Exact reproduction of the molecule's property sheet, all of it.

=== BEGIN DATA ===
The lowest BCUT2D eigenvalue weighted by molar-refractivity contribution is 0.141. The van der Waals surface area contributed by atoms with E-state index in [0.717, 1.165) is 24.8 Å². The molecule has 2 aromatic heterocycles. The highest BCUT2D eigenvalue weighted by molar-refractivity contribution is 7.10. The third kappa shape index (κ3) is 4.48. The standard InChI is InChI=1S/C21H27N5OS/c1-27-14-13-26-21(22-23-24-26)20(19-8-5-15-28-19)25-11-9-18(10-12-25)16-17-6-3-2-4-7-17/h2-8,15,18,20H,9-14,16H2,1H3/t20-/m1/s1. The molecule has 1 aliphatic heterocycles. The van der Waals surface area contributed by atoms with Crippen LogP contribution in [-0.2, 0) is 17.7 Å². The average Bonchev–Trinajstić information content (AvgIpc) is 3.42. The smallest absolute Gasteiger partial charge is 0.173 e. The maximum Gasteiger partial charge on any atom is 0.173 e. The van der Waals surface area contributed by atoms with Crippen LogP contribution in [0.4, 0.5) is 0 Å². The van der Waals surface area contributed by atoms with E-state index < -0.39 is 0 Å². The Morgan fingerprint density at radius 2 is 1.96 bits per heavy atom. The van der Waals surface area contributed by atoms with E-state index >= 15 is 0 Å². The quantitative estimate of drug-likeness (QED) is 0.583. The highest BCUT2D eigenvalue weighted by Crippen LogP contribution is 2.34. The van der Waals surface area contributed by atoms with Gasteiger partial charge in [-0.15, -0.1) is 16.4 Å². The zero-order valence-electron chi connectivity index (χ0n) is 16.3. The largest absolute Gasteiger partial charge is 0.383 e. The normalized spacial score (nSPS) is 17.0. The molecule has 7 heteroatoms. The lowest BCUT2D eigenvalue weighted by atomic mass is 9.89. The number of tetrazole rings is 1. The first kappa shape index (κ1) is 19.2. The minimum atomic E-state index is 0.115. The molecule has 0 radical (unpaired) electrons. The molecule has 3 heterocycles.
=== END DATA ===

The lowest BCUT2D eigenvalue weighted by molar-refractivity contribution is 0.141. The van der Waals surface area contributed by atoms with E-state index in [0.717, 1.165) is 24.8 Å². The molecule has 2 aromatic heterocycles. The highest BCUT2D eigenvalue weighted by molar-refractivity contribution is 7.10. The third kappa shape index (κ3) is 4.48. The standard InChI is InChI=1S/C21H27N5OS/c1-27-14-13-26-21(22-23-24-26)20(19-8-5-15-28-19)25-11-9-18(10-12-25)16-17-6-3-2-4-7-17/h2-8,15,18,20H,9-14,16H2,1H3/t20-/m1/s1. The molecule has 1 aliphatic heterocycles. The van der Waals surface area contributed by atoms with Crippen LogP contribution in [-0.2, 0) is 17.7 Å². The average Bonchev–Trinajstić information content (AvgIpc) is 3.42. The smallest absolute Gasteiger partial charge is 0.173 e. The maximum Gasteiger partial charge on any atom is 0.173 e. The van der Waals surface area contributed by atoms with Crippen LogP contribution in [0.4, 0.5) is 0 Å². The van der Waals surface area contributed by atoms with E-state index < -0.39 is 0 Å². The Morgan fingerprint density at radius 2 is 1.96 bits per heavy atom. The van der Waals surface area contributed by atoms with E-state index >= 15 is 0 Å². The quantitative estimate of drug-likeness (QED) is 0.583. The highest BCUT2D eigenvalue weighted by Crippen LogP contribution is 2.34. The van der Waals surface area contributed by atoms with Gasteiger partial charge in [-0.15, -0.1) is 16.4 Å². The zero-order valence-electron chi connectivity index (χ0n) is 16.3. The largest absolute Gasteiger partial charge is 0.383 e. The normalized spacial score (nSPS) is 17.0. The molecule has 7 heteroatoms. The lowest BCUT2D eigenvalue weighted by atomic mass is 9.89. The number of tetrazole rings is 1. The first kappa shape index (κ1) is 19.2. The minimum atomic E-state index is 0.115. The molecule has 0 radical (unpaired) electrons. The molecule has 3 heterocycles.